There’s no argument that Overwatch players and fans aren’t familiar with the game—but despite that, the game is considered hard to watch. At its fewest, Overwatch has six different heroes on screen. And if every player should choose a unique hero, there’ll be 12. The nature of a diverse cast of characters means that there’s a lot of information going on at once, spread across Overwatch’s sprawling maps.
Visually, Overwatch is a colorful game. Each ability has its own visual cues, too—a hero that’s been “slept” is splayed out on the floor with ubiquitous “ZZZs” floating overheard. Heroes frozen in ice turn blue and stop moving. In professional matches, it’s up to the commentators and observing crews to determine how this information is communicated, despite the two—more often than not—having no communication between each other. The new spectator information added in Overwatch’s recent PTR patch could improve the experience for both caster and observer. And that improves Overwatch esports for us, too.
Observers determine where the camera is pointed and commentators read the game from there. An observer might be looking at one moment while a major play is happening off screen—say, a Genji player is slept just has he starts his ultimate. With this new spectator feature, found by Overwatch players and posted to Reddit, casters aren’t reliant on an observer’s movement.
“Been saying this should be included since the beginning,” Overwatch caster Wolf Schröder tweeted yesterday. “This makes spectating way easier and for me, selfishly, casting, much less reliant on observers.”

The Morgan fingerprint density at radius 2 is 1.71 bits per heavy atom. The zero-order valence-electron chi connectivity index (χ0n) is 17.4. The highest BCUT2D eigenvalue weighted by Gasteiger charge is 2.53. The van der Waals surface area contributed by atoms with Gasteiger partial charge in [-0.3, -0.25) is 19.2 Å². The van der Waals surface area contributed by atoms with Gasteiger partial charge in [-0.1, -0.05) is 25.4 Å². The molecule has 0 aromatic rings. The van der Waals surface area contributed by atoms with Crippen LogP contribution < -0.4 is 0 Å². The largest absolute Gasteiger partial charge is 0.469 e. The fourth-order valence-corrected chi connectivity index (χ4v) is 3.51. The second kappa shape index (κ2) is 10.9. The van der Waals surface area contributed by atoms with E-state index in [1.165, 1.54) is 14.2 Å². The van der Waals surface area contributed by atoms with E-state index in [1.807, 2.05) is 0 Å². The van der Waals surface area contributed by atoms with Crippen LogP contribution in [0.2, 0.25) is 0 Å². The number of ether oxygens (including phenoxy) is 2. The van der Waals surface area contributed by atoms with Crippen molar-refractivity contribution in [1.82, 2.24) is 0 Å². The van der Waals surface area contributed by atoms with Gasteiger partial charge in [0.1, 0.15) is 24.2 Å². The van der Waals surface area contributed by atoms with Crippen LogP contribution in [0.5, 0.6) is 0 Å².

Jack Wright, an Overwatch Contenders Europe caster, agreed—smaller details will no longer slip through the cracks, and casters will be able to see the full effect of a single player’s ability. “Now I can finally see extremely quickly how many people were anti-naded,” he wrote. “Awesome changes.”
The Overwatch player who found the spectator adjustment also noted a few more features uncovered in the recent PTR patch. Melee kills are now shown on the kill feed, noting when a hero has punched another to death. Blizzard also added a few more gameplay options for spectators, like using a “simple” third-person camera for spectating or enabling voice lines during the observed game.
The changes have been on the Overwatch test server for a few weeks now, so they could go live as soon as this week—but that remains unconfirmed.
Some fans think these features are a lead-in to the Overwatch League Viewer, an extension of Blizzard’s Overwatch World Cup Viewer. The Overwatch World Cup viewer let players take control of the spectator experience during the Overwatch World Cup in November. The feature, once live, will drastically change the way we watch competitive Overwatch.
Blizzard hasn’t said when the feature will go live, but many expected it to return before the start of Overwatch League on Feb. 14.